Other novel processes are also being developed to bring printing into the metal mesh TCF business. For example, Toray is now targeting its photo-patterned screen-printable conductive paste at the TCF industry. This ink was initially introduced as a touch screen edge electrode material, enabling the industry to overcome the limitations of standard PTFs (pastes) to reach L/S of 20/20 or lower. This was a success achieving sales on the scale of several (e.g., 2) tonnes per month. Now Toray had demonstrated 3.5um metal mesh patterns using this technology as shown below. This technology is still in the prototyping phase and the cost is still high (we estimate around $40/sqm, far higher than competitors).
(Right) fine linewidth flexible metal mesh made using Toray's photo-patternable Ag conductive paste. (Left) image of medium-sized TCF where I could detect no visible lines. Source: Toray. I took these photos at Nepcon Japan 2017.
Tanaka Metal (recently acquired Metalor) has also developed a novel ink-based metal mesh TCF technology. The substrate is coated with a layer of amorphous fluoropolymer. This is then later patterned using UV irradiation. An image of an activated surface pattern that absorbs silver nanoparticles in then formed. The entire surface is then coated with silver nanoparticle using blade coating. The nanoparticles selectively chemisorb onto the patterned areas, giving rise to the metal mesh structure with ultra-fine linewidths. The Tanaka-estimated price is 200 yen per sqm (approx. $20/sqm). This is still an early stage development and the production process is currently sheet-to-sheet on a 500mm by 500mm substrate.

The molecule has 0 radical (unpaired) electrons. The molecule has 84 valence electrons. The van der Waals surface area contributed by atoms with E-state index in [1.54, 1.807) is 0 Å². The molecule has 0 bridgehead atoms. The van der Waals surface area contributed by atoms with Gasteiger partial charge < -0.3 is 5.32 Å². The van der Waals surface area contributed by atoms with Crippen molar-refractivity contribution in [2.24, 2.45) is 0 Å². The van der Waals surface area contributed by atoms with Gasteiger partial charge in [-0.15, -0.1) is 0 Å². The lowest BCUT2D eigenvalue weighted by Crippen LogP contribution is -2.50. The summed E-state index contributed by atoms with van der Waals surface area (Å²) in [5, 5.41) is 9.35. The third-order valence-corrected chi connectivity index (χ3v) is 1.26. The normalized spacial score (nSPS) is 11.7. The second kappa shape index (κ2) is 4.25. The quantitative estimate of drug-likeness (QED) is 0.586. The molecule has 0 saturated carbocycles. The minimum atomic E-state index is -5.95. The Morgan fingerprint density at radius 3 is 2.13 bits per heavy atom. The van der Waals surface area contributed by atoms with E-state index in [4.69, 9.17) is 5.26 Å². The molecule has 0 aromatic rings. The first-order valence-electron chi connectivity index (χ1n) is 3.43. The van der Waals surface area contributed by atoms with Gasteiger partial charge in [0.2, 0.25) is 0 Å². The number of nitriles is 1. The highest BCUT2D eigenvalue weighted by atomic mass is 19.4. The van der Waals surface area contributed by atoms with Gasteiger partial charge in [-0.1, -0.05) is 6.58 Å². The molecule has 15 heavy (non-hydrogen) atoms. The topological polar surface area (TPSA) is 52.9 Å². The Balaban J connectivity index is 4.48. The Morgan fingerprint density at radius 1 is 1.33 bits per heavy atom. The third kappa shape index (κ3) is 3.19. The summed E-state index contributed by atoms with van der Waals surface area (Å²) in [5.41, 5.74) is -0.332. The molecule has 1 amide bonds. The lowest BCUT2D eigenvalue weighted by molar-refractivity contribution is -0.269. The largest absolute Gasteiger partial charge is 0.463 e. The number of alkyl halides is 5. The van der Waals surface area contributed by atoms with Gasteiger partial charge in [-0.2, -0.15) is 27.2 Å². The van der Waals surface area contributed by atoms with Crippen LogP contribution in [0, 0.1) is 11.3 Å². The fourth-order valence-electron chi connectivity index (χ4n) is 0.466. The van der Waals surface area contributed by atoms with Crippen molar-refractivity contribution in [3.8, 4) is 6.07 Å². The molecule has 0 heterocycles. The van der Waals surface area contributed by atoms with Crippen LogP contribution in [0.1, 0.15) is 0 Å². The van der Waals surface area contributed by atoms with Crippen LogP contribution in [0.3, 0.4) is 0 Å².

Tanaka Metal and AIST's silver nanoparticle ink-based approach to metal mesh TCFs. Source: Tanaka Metal. I took this photo based on brochures given to us by the developers.
The use of printing is also being developed to either laydown a catalyst which can then be later thickened using plating, or to deposit photoresists thus effectively replacing photolithography. The latter process is being developed by the likes of Screen Holding or LCY, whereas the former is by the likes of ITRI in Taiwan. The latter process is often envisioned as a stepping-stone towards full direct printing of the metal mesh lines.
Printing is used to deposit photoresist or to lay down plating catalysts. Source: (left) Screen Holdings and (right) ITRI/Kuraki. I took these photos at FineTech Japan 2016.
Yet others, such as Asahi Kasei, are developing printing technologies that can directly roll-to-roll deposit lines as narrow 100nm. This technology is currently under development and the prototyping drums have a 100mm diameter and 50mm width. This technology however may be overshooting the requirements of the TCFs, and might be better suited to other applications.
Ultra-fine roll-to-roll imprinting. Source: Asahi Kasei
Of course this has not been all progress on ink-based TCFs. There are many firms that have come with a bang and gone with an eerie silence. For example, ClearJet developed a novel approach to overlapping inkjet-printed conductive rings, and Cima Nanotech developed self-assembled Ag nanoparticles which created a random metal mesh structure. But for each one that leaves the scene another one appears to take its place. For example, we recently learned that XTPL, an early stage polish firm, has developed a printing technology for ultra-fine metal mesh printing.
This is a fast evolving space to watch. To learn more please refer to our report Transparent Conductive Films (TCF) 2017-2027: Forecasts, Markets, Technologies. This report outlines the latest on all technology options for TCFs, developed detailed application- and technology-segmented ten-year market forecasts, and provides interview-based company profiles.
Please do not hesitate to contact me on khasha@IDTechEx.com should you have any questions.
1 Raw indium prices have also falled from $750/ Kg to $225/Kg between 2014-2016, partially accounting for the fall in ITO film prices.